What do you do the first couple of days in resource?

Discussion in 'Special Education' started by waterfall, Aug 10, 2013.

  1. waterfall

    waterfall Maven

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    Aug 10, 2013

    Do you start resource services right away, or just hang out in the gen ed rooms? When I taught sped before I always felt awkward during this time. I wasn't supposed to pull kids right away and with it being right at the beginning of the year there wasn't really anything for me to do in the gen ed rooms either. I spent some time with my team planning IEP dates and things like that, but I know it didn't rub the gen ed staff the right way that we had all of that extra planning time. My first year my P didn't let me start services for 2 weeks! She'd said I could observe my students in gen ed, but seriously, that does not take 2 weeks! The second year I told her I needed to meet their IEP hours and got her to let me start on day 4, but I was still a little lost on those first couple of days. When I'd ask gen ed teachers if they wanted me to help them with something, they always said no...I think they wanted those first couple of days to just get their own classes set up without having to worry about an extra person, and since I wasn't doing inclusion services (and won't be in this position either) it's not like they needed to get the kids used to me being in the room.
     
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  3. donziejo

    donziejo Devotee

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    Aug 10, 2013

    Our kids started this past Wednesday. None of the sped teachers pulled kids or went in the classroom. This was a time for Gen ed teachers to establish rules ECT. I spent my time pulling ieps, making copies of accommodations to give to teachers, getting my computers out of the vault, and mentoring new teachers. It still didn't fill up the day and I didn't enjoy it. However, it is what the P wanted, and I think it is good for the students. Thankfully, I start providing services Monday. I will be doing inclusion this year....in the past I've been so not a fan:mad: But, this is my third year at my school, and I don't think im working with any "This is mine all mine" types. Good luck Waterfall, I hope this is a good fit for you. Staying at one school has a lot of rewards. Those first awkward days are soon over.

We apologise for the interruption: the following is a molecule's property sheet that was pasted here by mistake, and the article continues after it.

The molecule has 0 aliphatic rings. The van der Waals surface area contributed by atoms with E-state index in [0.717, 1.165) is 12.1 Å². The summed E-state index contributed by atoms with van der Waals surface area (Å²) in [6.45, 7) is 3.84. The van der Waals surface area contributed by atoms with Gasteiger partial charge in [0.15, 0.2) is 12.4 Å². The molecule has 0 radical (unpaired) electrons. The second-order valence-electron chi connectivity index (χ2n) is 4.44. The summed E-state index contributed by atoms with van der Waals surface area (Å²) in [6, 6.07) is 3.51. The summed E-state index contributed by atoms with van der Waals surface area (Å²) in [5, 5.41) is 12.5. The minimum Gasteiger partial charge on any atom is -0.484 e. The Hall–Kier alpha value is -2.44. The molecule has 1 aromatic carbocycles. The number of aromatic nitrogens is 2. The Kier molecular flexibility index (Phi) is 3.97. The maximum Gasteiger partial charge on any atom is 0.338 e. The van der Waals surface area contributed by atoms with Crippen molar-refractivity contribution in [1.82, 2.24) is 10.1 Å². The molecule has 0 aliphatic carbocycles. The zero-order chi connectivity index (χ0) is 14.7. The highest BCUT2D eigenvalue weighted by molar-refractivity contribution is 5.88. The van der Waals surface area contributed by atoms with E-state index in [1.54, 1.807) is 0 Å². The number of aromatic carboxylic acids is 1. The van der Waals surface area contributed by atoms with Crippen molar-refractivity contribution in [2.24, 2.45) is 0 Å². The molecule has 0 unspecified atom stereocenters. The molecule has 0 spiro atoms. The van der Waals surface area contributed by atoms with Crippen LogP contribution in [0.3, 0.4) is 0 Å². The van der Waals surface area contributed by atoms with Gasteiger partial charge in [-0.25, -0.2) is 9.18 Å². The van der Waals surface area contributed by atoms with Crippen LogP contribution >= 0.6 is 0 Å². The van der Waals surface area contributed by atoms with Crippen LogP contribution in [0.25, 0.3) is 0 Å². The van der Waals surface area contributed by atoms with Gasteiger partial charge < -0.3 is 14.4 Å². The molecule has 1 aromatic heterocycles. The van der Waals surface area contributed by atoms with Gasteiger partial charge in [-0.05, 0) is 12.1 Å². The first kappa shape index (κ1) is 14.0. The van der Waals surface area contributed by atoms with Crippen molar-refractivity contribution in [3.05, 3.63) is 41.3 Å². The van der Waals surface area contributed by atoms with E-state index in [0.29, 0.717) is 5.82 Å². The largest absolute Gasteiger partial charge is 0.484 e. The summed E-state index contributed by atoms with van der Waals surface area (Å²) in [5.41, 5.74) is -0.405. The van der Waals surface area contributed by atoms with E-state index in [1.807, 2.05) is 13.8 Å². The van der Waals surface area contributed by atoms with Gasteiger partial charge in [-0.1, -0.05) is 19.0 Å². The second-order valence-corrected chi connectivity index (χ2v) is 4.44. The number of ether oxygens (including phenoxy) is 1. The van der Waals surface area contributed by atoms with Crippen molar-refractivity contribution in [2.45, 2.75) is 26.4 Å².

4. bella84

    bella84 Aficionado

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    Aug 10, 2013

    We started school this past Thursday... My plan was to spend Thur and Fri popping into rooms to observe my students, say hello and introduce myself, possibly pull a few grade-level groups (not necessarily the same groups I'll be pulling for services) to go over the procedures and expectations in my classroom, and getting caught up on paperwork (yes, I said getting caught up, not getting ahead, sadly).